The Benefits of Camping for Children.

Canoe tripping has been an integral part of our family life since the girls were, at the youngest, 6 weeks old.  We just came off a 6 day trip into Algonquin with our 5 year old and it was fantastic.  We have finally deciphered the ins and outs of taking children into the back country.  Here are a few tidbits from 7 years of experience:

  1. Never, ever forget their fishing rods and some appropriate tackle for the lakes that you are travelling.  Our intrepid little adventurer fished for hours over the 6 day period.  By the third day she was out-fishing me 2-1.  Each time she caught a fish she was thrilled.  She even started to pick out good spots to cast and hit them with pin point accuracy on occasion. 
  1. Give them responsibilities that they are held accountable for.  On this trip, Charlotte was responsible for portaging the throw rope, putting together the tent poles, blowing up the thermarests and laying out the sleeping bags and other tent gear.  She took lots of time to do all of those things, but she took them seriously too. 
  1. Let them play with nature instead of toys.  Since the beginning, we have only brought their favourite stuffed toy for bed time.  No other crappy toys.  We did experiment with a bucket once but it just turned into a great way to dump water into the canoe while we paddled.
  1. Tie ‘droppable’ items to the yoke of the canoe.  This was not necessary this year because Charlotte only dropped her paddle once and when it happened she felt really bad.  She has come to respect her paddle which is something many older kids seem to forget. 
  1. Following up on point 4, teach your kids to respect their gear.  Our tent is ultralight, therefore ultra-breakable.  It must be respected.  Paddles are not walking sticks or rock pushers.  Stoves are hot and pots are filled with boiling water.  Filtered water is precious and is never to be wasted.  The list can go on and on and it takes years to get it all.
  1. Don’t get upset about the state of a back country site when you arrive, be proud of the way you leave it.  Charlotte was tasked with picking up the tiny corners of granola bar wrappers, chunks of fishing line or pieces of duct tape that inevitably littered all the sites that we visited.  She came to understand why Mummy and Daddy would fill their pockets with other people’s garbage and then proceed to carry it out of the park day after day.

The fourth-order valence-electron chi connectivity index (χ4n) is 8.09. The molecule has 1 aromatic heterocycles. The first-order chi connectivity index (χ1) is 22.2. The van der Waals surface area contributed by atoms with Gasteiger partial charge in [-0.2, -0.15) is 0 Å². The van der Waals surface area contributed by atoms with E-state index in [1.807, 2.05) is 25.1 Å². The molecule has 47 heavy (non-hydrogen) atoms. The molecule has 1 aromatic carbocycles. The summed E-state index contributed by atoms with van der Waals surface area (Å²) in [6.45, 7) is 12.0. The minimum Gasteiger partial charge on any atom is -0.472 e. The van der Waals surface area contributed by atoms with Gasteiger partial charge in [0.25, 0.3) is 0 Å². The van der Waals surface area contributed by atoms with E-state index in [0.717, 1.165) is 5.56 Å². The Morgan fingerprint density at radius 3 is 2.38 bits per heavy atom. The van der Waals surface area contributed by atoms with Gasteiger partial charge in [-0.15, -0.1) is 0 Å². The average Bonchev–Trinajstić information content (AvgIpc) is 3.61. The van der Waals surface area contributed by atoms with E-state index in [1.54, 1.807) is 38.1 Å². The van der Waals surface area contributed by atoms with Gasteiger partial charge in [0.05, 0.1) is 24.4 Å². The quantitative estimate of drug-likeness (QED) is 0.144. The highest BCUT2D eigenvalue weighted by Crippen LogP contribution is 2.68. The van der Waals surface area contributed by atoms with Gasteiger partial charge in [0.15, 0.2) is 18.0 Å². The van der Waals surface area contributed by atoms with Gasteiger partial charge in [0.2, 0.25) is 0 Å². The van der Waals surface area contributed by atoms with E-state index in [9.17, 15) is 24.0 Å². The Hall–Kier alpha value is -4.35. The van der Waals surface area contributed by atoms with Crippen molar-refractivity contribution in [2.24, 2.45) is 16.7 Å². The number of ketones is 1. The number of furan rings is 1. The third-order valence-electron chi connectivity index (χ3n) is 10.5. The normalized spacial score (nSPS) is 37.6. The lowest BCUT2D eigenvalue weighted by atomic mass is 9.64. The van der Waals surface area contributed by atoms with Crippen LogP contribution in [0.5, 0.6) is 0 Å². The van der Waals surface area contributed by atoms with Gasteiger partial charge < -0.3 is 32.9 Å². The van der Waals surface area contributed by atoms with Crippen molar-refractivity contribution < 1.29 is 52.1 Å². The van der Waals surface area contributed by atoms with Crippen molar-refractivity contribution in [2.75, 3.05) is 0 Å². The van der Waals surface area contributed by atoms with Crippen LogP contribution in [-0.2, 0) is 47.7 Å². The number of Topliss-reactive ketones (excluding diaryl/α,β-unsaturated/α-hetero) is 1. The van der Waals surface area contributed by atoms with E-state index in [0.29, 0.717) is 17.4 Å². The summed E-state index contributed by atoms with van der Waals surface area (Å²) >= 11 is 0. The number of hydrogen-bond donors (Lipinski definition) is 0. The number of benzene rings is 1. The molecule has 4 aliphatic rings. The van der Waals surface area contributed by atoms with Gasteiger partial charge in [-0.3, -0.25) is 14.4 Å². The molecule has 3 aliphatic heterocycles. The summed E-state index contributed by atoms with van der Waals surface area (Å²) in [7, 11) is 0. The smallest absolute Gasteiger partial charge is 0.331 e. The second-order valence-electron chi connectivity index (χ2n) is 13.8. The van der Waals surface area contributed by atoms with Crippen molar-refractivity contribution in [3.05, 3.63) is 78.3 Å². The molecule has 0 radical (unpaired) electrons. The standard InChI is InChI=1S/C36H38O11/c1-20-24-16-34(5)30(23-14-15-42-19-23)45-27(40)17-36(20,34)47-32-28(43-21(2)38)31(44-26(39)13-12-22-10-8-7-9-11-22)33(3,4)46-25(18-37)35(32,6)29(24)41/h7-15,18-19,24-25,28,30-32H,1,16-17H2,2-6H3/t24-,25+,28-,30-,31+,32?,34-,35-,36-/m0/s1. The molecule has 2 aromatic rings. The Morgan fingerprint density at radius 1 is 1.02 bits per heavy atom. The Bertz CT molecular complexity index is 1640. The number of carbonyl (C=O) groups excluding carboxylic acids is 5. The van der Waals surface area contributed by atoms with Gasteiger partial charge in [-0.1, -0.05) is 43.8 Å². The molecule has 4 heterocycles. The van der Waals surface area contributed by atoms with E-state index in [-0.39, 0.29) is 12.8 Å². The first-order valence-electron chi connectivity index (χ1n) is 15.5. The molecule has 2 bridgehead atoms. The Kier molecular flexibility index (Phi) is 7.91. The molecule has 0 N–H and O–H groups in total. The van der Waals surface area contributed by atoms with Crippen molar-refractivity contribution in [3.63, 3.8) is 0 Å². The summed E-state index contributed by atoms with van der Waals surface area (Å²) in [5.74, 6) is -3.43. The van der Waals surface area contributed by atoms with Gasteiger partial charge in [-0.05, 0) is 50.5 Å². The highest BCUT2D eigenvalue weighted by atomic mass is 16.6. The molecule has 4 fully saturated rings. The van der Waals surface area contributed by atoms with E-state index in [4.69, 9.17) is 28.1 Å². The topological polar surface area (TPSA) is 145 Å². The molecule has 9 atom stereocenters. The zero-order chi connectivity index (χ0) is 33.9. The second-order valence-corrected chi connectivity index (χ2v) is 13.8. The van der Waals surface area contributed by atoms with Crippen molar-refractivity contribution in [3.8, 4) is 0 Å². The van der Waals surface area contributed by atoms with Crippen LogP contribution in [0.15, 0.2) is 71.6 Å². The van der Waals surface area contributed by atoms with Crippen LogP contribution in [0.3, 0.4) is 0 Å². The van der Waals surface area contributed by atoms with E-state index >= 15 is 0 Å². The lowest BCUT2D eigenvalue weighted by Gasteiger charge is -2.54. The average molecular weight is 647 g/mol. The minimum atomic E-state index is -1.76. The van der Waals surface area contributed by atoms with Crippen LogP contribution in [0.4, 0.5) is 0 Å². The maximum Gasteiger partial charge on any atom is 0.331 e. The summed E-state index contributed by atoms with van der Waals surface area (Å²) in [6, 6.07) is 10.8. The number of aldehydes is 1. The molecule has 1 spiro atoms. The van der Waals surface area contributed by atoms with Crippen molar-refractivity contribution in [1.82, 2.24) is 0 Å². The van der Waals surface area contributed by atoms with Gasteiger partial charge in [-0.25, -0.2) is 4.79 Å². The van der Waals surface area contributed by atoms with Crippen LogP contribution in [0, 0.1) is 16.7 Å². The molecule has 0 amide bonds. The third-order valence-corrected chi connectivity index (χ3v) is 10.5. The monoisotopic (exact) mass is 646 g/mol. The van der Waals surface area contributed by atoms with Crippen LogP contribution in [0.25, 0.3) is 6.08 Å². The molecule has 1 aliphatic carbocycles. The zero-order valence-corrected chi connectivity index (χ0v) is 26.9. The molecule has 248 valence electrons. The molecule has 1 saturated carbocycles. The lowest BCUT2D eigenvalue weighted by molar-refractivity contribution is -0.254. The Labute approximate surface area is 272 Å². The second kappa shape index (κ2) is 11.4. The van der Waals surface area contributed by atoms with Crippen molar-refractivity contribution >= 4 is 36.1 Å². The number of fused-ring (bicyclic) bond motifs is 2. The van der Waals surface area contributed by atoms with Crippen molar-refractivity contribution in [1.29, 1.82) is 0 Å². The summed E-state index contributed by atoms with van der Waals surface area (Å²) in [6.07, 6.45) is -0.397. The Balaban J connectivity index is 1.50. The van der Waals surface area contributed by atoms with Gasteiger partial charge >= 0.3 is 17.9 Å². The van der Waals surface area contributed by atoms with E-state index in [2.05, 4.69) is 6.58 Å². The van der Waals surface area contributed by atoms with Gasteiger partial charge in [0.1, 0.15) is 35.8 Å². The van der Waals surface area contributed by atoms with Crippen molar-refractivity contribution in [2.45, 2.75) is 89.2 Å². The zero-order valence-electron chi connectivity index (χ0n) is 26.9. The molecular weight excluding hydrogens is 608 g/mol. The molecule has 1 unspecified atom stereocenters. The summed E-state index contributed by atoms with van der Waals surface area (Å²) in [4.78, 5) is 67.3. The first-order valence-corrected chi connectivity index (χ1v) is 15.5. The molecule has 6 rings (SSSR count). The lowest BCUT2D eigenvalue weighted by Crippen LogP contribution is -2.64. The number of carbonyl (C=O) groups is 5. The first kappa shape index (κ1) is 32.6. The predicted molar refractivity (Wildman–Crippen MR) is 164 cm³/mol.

1. Educate them about nature and what they are seeing.  I love to identify birds, plants, rock types and many other aspects of the wilderness.  I like to point out the roots of a huge pine tree clinging to a granite rock.  My children actually seem fascinated by some of the things I show them out there.  My wife generally keeps paddling so we don’t have to stop for Daddy to talk about every shiny rock!
  1. Never, under any circumstances, underestimate a 5 year old girl.  Our little trooper portaged 1800 m up and over some treacherous trails and sang and danced the entire way.  She asked when we get to ‘hike’ again and loved to hear about how many portages were ahead of us on any given day.  Having experienced the gloomy attitudes of many teenagers when faced with a 500 m portage, it is always a point of pride to send my two girls bouncing down a trail. 
  1. Plan to be busy.  Once, and only once, we planned a 2 day stay on a campsite in Algonquin.  Big mistake!  Kids don’t quite get the ‘sit and read a book’ idea and need to be on the go all day.  Travelling from site to site on a daily basis opens up a world of adventure and renewal.  On occasion it evens tires them out and they have a nap. 
  1. Show them what hard work looks like.  I would come in from the second leg of a portage just dripping in sweat and breathing like a mad man.  My daughter would hand me a water bottle and say “good job Daddy.”  That, for me, is parenting.  Both my girls know that it is up to us and only us to get our precious gear and food from one point to another, no matter what the circumstances.  Parenting – plain and simple.

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